• The ML model used here shows IF something is likely to be exploited as opposed to trying to guess 'when'

    • Patching by vendors has an impact on whether or not an exploit is developed, but not necessarily as much as you might think (since many environments run unpatched)
    • ML models can be very specific with few false positives (yet not returning everything that could be of interest) or they can be broad and return lots of records and have a correspondingly higher false-positive rate

    A possible analogy: Think of patches as vaccines. Do you get every vaccine? Vaccines can be time-limited or have side effects that may not be desirable

    Another thought: with the data used by this model, could attackers could use the predictions to focus on vendors and products that are more likely to be exploitable?

9:00 - [LAB4-W03] Foundations for a Strong Threat Intelligence Program


  • Jeff Bardin - Chief Intel Officer @ Treadstone71
  • Anthony Nash - Manager @ Symantec Intelligence Services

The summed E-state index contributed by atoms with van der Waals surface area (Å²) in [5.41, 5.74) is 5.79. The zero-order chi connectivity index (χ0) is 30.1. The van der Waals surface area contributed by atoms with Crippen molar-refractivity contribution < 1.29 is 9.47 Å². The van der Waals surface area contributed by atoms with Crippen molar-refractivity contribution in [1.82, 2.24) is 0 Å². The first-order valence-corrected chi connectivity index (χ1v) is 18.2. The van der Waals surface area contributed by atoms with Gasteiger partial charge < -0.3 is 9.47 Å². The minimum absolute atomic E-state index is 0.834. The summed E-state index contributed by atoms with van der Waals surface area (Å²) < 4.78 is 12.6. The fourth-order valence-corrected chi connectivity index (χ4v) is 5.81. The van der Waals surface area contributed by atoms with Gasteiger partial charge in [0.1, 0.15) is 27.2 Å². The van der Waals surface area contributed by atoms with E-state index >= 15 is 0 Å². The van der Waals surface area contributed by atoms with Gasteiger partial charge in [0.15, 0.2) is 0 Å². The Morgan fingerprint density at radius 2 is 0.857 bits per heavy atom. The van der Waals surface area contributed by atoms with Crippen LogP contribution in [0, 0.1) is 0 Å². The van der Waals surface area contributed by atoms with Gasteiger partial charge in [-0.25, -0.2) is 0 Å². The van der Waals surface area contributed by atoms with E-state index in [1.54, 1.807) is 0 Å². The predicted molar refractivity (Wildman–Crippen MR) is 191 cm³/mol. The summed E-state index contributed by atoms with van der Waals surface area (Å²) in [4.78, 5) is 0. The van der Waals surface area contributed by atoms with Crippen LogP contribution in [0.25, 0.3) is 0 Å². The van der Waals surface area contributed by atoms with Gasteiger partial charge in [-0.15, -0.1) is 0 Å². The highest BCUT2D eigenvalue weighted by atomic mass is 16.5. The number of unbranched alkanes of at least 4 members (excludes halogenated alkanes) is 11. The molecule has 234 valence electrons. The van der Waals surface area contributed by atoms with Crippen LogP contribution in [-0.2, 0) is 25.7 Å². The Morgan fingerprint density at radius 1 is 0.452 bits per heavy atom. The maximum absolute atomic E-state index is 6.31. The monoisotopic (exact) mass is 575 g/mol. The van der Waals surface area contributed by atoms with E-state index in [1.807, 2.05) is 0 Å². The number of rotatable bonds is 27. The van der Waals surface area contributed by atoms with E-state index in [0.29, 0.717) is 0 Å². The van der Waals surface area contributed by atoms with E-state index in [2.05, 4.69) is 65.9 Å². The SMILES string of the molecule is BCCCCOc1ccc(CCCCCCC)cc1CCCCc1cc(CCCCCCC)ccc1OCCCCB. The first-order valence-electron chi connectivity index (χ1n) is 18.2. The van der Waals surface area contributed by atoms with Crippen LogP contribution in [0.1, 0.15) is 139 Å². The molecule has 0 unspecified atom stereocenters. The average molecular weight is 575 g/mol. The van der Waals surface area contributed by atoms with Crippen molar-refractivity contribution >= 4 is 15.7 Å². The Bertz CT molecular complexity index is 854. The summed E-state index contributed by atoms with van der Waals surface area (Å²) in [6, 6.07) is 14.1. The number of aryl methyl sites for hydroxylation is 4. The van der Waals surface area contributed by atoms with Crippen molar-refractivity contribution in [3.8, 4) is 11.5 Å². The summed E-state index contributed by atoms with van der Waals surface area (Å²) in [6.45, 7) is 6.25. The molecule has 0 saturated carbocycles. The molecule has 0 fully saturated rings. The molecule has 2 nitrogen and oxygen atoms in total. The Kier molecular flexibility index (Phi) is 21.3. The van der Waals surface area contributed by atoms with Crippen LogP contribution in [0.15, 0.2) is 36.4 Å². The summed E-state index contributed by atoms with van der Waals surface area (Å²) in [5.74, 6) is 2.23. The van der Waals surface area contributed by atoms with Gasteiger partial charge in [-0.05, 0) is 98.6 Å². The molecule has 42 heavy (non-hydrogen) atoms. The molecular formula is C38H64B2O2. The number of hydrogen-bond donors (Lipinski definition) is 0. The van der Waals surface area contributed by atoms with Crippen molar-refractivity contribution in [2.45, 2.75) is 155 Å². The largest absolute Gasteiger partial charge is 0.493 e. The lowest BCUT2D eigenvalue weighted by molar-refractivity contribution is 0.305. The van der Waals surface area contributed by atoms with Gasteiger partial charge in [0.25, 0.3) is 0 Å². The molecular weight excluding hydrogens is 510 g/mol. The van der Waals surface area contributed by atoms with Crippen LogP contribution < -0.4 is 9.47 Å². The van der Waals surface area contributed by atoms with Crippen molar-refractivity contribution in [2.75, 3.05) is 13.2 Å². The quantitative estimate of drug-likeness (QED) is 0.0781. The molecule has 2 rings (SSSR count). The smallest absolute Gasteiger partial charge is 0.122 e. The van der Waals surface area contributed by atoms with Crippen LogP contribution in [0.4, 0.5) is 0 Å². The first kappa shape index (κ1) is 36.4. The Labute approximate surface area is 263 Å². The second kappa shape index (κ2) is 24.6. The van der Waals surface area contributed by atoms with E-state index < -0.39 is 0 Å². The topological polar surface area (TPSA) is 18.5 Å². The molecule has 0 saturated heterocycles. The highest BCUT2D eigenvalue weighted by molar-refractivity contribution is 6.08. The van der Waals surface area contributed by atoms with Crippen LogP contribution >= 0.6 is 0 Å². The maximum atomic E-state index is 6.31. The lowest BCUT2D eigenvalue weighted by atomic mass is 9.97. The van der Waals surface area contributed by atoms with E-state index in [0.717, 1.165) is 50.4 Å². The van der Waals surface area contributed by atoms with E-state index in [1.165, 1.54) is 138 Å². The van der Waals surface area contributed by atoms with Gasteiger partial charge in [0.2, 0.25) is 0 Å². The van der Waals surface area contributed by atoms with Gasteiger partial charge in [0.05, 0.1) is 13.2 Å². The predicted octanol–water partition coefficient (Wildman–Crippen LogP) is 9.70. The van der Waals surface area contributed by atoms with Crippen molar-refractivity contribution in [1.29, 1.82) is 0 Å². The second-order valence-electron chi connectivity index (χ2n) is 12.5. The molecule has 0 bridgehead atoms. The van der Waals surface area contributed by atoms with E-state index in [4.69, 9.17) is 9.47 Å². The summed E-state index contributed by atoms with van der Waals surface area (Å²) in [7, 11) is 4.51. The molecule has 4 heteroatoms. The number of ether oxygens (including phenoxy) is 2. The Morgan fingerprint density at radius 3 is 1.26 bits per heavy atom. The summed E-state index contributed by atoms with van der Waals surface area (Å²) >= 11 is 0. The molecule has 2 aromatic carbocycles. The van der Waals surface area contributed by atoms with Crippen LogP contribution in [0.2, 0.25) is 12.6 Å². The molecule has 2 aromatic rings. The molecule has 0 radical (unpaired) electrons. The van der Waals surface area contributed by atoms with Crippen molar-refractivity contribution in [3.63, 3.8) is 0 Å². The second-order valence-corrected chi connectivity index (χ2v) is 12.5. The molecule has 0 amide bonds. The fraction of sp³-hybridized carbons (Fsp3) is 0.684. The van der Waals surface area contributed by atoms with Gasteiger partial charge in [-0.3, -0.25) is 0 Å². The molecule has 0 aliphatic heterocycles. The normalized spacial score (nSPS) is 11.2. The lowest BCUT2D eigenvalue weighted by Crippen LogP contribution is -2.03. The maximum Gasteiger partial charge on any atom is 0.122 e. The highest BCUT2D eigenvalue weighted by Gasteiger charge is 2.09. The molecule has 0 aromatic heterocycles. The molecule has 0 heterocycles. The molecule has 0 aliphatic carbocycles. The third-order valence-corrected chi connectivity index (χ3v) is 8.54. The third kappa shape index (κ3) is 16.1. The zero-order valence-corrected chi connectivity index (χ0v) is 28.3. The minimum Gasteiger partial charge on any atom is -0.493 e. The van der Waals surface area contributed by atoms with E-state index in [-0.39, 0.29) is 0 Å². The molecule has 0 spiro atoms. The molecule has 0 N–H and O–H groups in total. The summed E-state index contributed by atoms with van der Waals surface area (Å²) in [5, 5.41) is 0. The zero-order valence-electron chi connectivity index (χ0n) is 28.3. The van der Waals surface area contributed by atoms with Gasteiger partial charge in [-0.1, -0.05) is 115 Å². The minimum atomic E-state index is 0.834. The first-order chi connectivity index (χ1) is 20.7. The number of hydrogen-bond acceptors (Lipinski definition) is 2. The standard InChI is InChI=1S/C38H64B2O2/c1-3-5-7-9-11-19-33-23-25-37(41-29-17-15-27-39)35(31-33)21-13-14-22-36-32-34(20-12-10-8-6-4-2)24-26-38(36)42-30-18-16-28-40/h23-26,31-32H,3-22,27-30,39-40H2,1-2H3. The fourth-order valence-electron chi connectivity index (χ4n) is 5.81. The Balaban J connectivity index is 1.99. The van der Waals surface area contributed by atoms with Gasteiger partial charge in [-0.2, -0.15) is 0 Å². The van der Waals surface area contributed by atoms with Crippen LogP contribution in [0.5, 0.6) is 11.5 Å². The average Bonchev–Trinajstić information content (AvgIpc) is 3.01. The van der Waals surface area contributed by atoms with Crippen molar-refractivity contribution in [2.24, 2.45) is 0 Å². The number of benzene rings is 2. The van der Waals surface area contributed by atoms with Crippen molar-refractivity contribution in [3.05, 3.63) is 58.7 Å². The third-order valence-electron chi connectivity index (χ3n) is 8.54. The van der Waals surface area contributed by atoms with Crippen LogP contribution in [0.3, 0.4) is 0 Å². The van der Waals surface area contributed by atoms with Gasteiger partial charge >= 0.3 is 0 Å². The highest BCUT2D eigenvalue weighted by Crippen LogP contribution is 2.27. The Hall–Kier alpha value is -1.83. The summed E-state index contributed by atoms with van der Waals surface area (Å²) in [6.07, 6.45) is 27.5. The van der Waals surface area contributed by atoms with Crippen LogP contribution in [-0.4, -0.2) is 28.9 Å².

Class Blurb from the pamphlet:

"The session will cover the key ingredients proven to efficiently create a cyberthreat intel program, and will also cover the methods to run a guided assessment establishing your program in minimal time"

I had to leave about a half-hour after this started to catch a conference call at work. Here are the notes of what I found useful:

  • Threat Intelligence is about 'staying left of the boom' (Know in advance, prevent a disaster)
  • Data, Information and Intelligence are different things

    • Data: raw-datapoint. No weight or score assigned (like 'blue car', 'IPv4', 'TCP Port 4444')
    • Information: Datapoint with context and analysis (like 'Metasploit activity detected on port 4444 originating from IPv4')